22 July 2013

Extension methods to animate an object over the screen via waypoints for Windows Phone

A long time ago, before I even was a Microsoft MVP, I wrote an article about a behavior that could make anything draggable and flickable for Windows Phone (then still 7). That article used a few extension methods to FrameworkElement and Storyboard to create the desired effect Those extension methods are a bit limited, because they can only create an animation that move an object from one location to another – there are no possible points in between.

The Windows Phone 8 game I am currently developing needs just that, and as usual, as soon as I created something reusable, I spin it off to my library and start blogging about it. Don’t despair if you don’t get the whole explanation – I explain how I created the code and what it does, but if you don’t care, you can just copy it and use the resulting calls.

The earlier extension methods created a DoubleAnimation. Well actually it created two – one to animate the TranslateX property of a CompositeTransform, the other to animate the TranslateY property, over a certain Duration. But these kinds of ‘simple’ animations are executed in parallel in a Storyboard – and now I want to do consecutive animations. You then need key frames. And since the Translate properties are doubles, you need to create instances of DoubleAnimationUsingKeyFrames :). Luckily, the Microsoft developers creating this API did choose some logical names. There are a few things you should remember:

  • The DoubleAnimationUsingKeyFrames animates the property, so this needs to be used in the SetTarget of the Storyboard
  • For the individual animation frames you need to add LinearDoubleKeyFrame instances to the DoubleAnimationUsingKeyFrames’ KeyFrames collection – with a key time and a value. This is the value which the animated property needs to have at the key time.
  • The duration of the entire DoubleAnimationUsingKeyFrames needs to be equal to the sum of key times of the individual LinearDoubleKeyFrame key times.
  • We need to animate both X and Y, so there needs to be two animations per key time, namely one for X and one for Y

Let’s do that!

using System;
using System.Collections.Generic;
using System.Linq;
using System.Windows;
using System.Windows.Media;
using System.Windows.Media.Animation;

namespace Wp7nl.Utilities
  public static class StoryboardExtensions2
    public static Timeline CreateKeyFrameAnimation(this Storyboard storyboard, 
        IList<double> values, IList<Duration>times)
      var keyFrameAnimation = new DoubleAnimationUsingKeyFrames();
      var keyTime = TimeSpan.FromMilliseconds(0);
      for (var i = 0 ; i< values.Count(); i++)
        keyTime += times[i].TimeSpan;
        var frame = new LinearDoubleKeyFrame {Value = values[i], KeyTime = keyTime};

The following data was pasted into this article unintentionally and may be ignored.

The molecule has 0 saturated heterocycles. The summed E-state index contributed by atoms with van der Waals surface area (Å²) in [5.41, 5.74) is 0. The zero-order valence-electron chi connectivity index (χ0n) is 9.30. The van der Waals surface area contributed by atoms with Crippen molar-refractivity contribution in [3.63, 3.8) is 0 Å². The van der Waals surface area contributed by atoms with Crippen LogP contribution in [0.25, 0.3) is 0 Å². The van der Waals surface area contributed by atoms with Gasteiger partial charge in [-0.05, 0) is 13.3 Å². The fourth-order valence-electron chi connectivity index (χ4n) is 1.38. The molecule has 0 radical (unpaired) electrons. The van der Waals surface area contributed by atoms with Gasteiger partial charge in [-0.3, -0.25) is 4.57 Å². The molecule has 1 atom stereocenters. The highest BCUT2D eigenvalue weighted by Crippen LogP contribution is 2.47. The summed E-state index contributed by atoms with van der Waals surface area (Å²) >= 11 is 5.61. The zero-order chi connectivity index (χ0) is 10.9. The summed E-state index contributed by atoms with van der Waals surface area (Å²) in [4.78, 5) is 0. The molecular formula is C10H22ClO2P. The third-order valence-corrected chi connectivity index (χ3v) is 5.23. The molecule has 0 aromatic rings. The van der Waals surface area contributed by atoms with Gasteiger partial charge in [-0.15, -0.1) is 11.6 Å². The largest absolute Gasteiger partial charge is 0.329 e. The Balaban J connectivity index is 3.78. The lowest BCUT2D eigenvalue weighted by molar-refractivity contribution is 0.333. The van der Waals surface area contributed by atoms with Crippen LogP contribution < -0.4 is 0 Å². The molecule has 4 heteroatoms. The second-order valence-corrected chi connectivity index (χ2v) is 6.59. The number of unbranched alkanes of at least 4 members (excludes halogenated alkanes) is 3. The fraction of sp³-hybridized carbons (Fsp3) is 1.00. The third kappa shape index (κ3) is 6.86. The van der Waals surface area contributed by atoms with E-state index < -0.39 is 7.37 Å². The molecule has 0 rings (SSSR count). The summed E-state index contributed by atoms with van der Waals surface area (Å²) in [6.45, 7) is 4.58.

keyFrameAnimation.Duration += times[i];
      return keyFrameAnimation;

This code is still pretty abstract, but it’s doing exactly what I described – it makes the DoubleAnimationUsingKeyFrames, adds the keyframes (of type LinearDoubleKeyFrame  - I found that out using Blend and basically translated the XAML to C#) and makes the total duration equal to the sum of the durations.The first key frame on key time 0 is the first point – and from then we add more points and new key times.

This, of course, is not very “programmer friendly”. That is where the main extension method comes in:

public static void AddWayPointAnimation(
  this Storyboard storyboard, FrameworkElement fe, 
  IList<Point> points, double speed)
  var durations = new List<Duration> {new Duration(TimeSpan.FromSeconds(0))};
  for (var i = 0; i < points.Count - 1; i++)
    durations.Add(points[i].CalculateDuration(points[i + 1], speed));
  var xValues = points.Select(p => p.X).ToList();
    storyboard.CreateKeyFrameAnimation(xValues, durations), 
  var yValues = points.Select(p => p.Y).ToList();
    storyboard.CreateKeyFrameAnimation(yValues, durations), 

So you pass in an empty Storyboard, the GUI element you want to animate, a list of waypoints, and a speed (in pixels per second). And done. You can now simply use the following code:

myGuiElement.RenderTransform = new CompositeTransform();
myGuiElement.RenderTransformOrigin = new Point(0.5, 0.5);
var s = new Storyboard();
s.AddWayPointAnimation(myGuiElement, myListOfPoint, 500);

And whatever is in myGuiElement will be animated over the waypoints. The first two statements can also be replaced by creating the transform in Blend. You may, by the way, have noticed some odd statements in AddWayPointAnimation. Both the red underlined statements are not part of the standard API. CalculateDuration is part of a few extension methods for Point that I wrote some time ago, and AddAnimation is part of the original article I mentioned before. Both are now part of my #wp7nl library on codeplex (and its accompanying NuGet package) so I won’t go into details about this.

screenshot4To demonstrate this principle I have made the following pinnacle of animation design:

When you hit the button “move”it will move the whole TitlePanel first a bit to the left, then down, then to the right, and finally up to where it came from. Pretty pointless to do this from code, but it proves the point.

Note that what we animate here is a Translation. So the coordinates used are relative coordinates within the container!

As usual, the full demo solution can be downloaded here


Dan Diaconu said...

Hi, very nice post, especially for understanding how animations work.

For Animations in Silverlight and Windows Phone I recommend the Artefact Animator Framework http://artefactanimator.codeplex.com/
I have use this very extensively in my WP app (PicPoint)

Joost van Schaik said...

@Dan thanks. But that's for WPF and Silverlight 4 and my the look of it, long time not updated.